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Automate Standard Comment Blocks For New SQL Queries

Automate Standard Comment Blocks – If you write a lot of SQL stored procedures or functions in SQL Server Management Studio, you might like this tip. Many companies require a standard comment format at the beginning of a stored procedure or function. What would be the easiest way to always have this text available? Some might think to have it in a text file and just copy and paste every time you create a new script. Here is a little trick for those lazy developers (in other words, everyone).

Automate Standard Comment Blocks

Lets assume that I need to add the following text to every script I write. This is company policy and I have to do it. It might contain some sort of copyright notice or support information or whatever. The bottom line is that after a few months of manually copy and pasting this text, you might be a bit fed up.

Automate Standard Comment Blocks

If that fed up person is you, then head on over to the following path (on 64-bit PC’s):

[code language=”text”]C:Program Files (x86)Microsoft SQL Server100ToolsBinnVSShellCommon7IDESqlWorkbenchProjectItemsSql[/code]

Look for a file called SQLFile.sql. Edit this file using your favourite text editor (mine being SciTE) and add the contents of your standard comment to this file and save.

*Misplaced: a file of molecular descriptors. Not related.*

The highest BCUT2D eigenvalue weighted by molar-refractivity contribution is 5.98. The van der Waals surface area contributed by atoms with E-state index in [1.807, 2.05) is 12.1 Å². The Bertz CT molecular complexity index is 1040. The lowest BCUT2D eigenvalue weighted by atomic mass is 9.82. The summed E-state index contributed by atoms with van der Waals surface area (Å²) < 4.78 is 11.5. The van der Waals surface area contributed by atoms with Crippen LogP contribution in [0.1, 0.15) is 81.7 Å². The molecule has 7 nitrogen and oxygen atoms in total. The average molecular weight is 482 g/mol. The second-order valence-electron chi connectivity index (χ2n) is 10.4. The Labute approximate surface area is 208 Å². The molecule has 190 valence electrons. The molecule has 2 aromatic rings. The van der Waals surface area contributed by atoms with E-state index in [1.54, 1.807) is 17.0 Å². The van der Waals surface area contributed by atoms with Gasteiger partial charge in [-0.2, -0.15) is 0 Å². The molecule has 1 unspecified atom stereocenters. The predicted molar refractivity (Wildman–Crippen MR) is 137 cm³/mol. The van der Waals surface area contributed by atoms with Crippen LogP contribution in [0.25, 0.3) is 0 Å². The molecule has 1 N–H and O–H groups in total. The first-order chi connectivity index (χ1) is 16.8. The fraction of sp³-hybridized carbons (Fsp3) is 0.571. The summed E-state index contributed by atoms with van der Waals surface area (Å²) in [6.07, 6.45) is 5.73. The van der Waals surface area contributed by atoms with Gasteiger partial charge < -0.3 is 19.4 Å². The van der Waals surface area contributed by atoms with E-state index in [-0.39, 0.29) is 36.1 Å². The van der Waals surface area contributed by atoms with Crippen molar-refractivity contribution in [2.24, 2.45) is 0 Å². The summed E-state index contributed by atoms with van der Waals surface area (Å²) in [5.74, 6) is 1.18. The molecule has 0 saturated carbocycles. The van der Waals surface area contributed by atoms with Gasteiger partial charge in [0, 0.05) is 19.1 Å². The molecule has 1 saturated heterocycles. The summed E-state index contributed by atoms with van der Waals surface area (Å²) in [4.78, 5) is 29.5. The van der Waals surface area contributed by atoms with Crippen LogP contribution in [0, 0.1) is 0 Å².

Automate Standard Comment Blocks

Automate Standard Comment Blocks

Restart SQL Server Management Studio and open a new Query window by clicking on the ‘New Query’ button.

Automate Standard Comment Blocks

Your standard comment text is pre-populated in your query window. This is especially nice when you have lots of text you need to add each time. It is definitely a time saver.

Automate Standard Comment Blocks

Oddly enough, this doesn’t work if you right click on a database in the Object Explorer and select ‘New Query’ from the context menu. If anyone has an answer as to why, I’d love to know. Lastly, this file is obviously only on your local machine. Each user that needs to have this default comment inserted into new queries will need a copy of the SQLFile.sql file.

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Dirk Strauss
Dirk is a Software Developer and Microsoft MVP from South Africa. He loves all things Technology and is slightly addicted to Twitter and Jimi Hendrix. Apart from writing code, he also enjoys writing human readable articles. "I love sharing knowledge and connecting with people from around the world. It's the diversity that makes life so beautiful." Dirk feels very strongly that pizza is simply not complete without Tabasco, that you can never have too much garlic, and that cooking the perfect steak is an art he has yet to master.

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